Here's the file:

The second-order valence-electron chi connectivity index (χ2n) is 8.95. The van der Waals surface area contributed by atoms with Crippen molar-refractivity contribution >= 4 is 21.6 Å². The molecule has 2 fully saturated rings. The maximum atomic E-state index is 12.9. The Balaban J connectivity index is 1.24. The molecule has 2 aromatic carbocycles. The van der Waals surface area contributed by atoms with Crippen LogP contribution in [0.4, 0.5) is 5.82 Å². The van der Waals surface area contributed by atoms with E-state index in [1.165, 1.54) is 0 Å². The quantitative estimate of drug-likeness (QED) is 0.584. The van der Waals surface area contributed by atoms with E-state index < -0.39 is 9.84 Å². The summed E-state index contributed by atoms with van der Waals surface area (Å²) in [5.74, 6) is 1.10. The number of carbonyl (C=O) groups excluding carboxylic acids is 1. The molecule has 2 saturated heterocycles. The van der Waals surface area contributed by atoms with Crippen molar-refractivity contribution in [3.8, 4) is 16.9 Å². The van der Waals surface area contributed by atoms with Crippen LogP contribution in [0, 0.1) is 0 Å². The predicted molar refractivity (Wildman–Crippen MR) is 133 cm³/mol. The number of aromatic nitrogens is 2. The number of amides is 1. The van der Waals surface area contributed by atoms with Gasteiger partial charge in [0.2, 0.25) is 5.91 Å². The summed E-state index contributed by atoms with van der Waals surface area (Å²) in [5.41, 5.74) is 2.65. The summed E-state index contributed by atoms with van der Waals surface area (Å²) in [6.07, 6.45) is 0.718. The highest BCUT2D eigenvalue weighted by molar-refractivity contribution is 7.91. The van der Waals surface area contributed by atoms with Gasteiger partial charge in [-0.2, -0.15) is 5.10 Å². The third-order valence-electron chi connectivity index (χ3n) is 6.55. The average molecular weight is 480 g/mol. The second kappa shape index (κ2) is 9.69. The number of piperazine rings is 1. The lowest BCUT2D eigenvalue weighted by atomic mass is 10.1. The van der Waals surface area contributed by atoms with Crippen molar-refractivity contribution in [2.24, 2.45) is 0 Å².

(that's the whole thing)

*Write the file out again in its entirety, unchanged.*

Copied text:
The second-order valence-electron chi connectivity index (χ2n) is 8.95. The van der Waals surface area contributed by atoms with Crippen molar-refractivity contribution >= 4 is 21.6 Å². The molecule has 2 fully saturated rings. The maximum atomic E-state index is 12.9. The Balaban J connectivity index is 1.24. The molecule has 2 aromatic carbocycles. The van der Waals surface area contributed by atoms with Crippen LogP contribution in [0.4, 0.5) is 5.82 Å². The van der Waals surface area contributed by atoms with E-state index in [1.165, 1.54) is 0 Å². The quantitative estimate of drug-likeness (QED) is 0.584. The van der Waals surface area contributed by atoms with E-state index < -0.39 is 9.84 Å². The summed E-state index contributed by atoms with van der Waals surface area (Å²) in [5.74, 6) is 1.10. The number of carbonyl (C=O) groups excluding carboxylic acids is 1. The molecule has 2 saturated heterocycles. The van der Waals surface area contributed by atoms with Crippen molar-refractivity contribution in [3.8, 4) is 16.9 Å². The van der Waals surface area contributed by atoms with Crippen LogP contribution in [0, 0.1) is 0 Å². The predicted molar refractivity (Wildman–Crippen MR) is 133 cm³/mol. The number of aromatic nitrogens is 2. The number of amides is 1. The van der Waals surface area contributed by atoms with Gasteiger partial charge in [0.2, 0.25) is 5.91 Å². The summed E-state index contributed by atoms with van der Waals surface area (Å²) in [5.41, 5.74) is 2.65. The summed E-state index contributed by atoms with van der Waals surface area (Å²) in [6.07, 6.45) is 0.718. The highest BCUT2D eigenvalue weighted by molar-refractivity contribution is 7.91. The van der Waals surface area contributed by atoms with Gasteiger partial charge in [-0.2, -0.15) is 5.10 Å². The third-order valence-electron chi connectivity index (χ3n) is 6.55. The average molecular weight is 480 g/mol. The second kappa shape index (κ2) is 9.69. The number of piperazine rings is 1. The lowest BCUT2D eigenvalue weighted by atomic mass is 10.1. The van der Waals surface area contributed by atoms with Crippen molar-refractivity contribution in [2.24, 2.45) is 0 Å².